WASHINGTON, May 29 (KUNA) -- Ahead of his stop in Riyadh next week, US
President Barack Obama said late on Thursday that the United States is not
going to stop its import of Saudi oil in the immediate future.
"In those discussions I will be very honest with Saudi King Abdullah with
whom I have developed a good relationship, indicating to him that we are not
going to be eliminating our need for oil imports in the immediate future,"
said Obama while describing Saudi Arabia as an "important strategic partner."
"That is not our goal. What our goal has to be is to advance the clean
energy solutions in this country that can strengthen our economy, put people
back to work, and diversify our energy sources," he added in brief remarks
after meeting with Palestinian President Mahmoud Abbas.
One of Obama's presidential campaign promises was to curb US dependency on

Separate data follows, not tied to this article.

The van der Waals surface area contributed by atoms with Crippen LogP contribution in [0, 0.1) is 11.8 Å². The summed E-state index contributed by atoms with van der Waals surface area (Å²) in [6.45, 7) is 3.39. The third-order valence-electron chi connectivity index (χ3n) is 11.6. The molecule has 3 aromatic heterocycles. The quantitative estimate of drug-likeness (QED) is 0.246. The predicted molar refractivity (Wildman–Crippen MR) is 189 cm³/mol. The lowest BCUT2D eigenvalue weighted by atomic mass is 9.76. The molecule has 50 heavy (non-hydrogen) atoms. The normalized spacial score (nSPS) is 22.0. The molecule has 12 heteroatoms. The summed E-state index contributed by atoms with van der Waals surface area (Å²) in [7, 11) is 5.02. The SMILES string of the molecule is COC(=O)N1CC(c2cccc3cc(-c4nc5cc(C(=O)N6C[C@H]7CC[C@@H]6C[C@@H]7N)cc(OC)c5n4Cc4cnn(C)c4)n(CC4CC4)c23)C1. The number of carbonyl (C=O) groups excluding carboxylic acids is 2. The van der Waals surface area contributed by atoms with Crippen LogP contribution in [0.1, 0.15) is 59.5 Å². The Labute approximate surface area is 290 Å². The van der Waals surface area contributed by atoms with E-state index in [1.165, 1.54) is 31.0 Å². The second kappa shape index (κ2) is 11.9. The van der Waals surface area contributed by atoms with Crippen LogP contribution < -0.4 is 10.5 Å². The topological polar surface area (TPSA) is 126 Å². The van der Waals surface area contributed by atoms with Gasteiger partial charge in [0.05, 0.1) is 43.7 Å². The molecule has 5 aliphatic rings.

foreign oil and Obama seems to assure Saudi leadership he does not intend to
follow on this goal anytime soon but suggested a long term energy strategy.
"I do not think that it is in Saudi Arabia's interests or our interests to
have a situation in which our economy is dependent, or better yet, is
disrupted constantly by huge spikes in energy prices. And it is in nobody's
interest, internationally, for us to continue to be so heavily dependent on
fossil fuels that we continue to create the greenhouse gases that threaten the
planet," said Obama.
He pointed out that Saudis "make significant investments both in their own
country and outside of their country in clean energy because they recognize
that we have a finite supply of oil. There are going to be a whole host of
countries like China and India that have huge populations, need to develop
"If everybody is dependent solely on oil as opposed to energy sources like
wind and solar, if we are not able to figure out ways to sequester carbon and
that would allow us to use coal in a non-polluting way, if we do not diversify
our energy sources, then all of us are going to be in trouble," concluded
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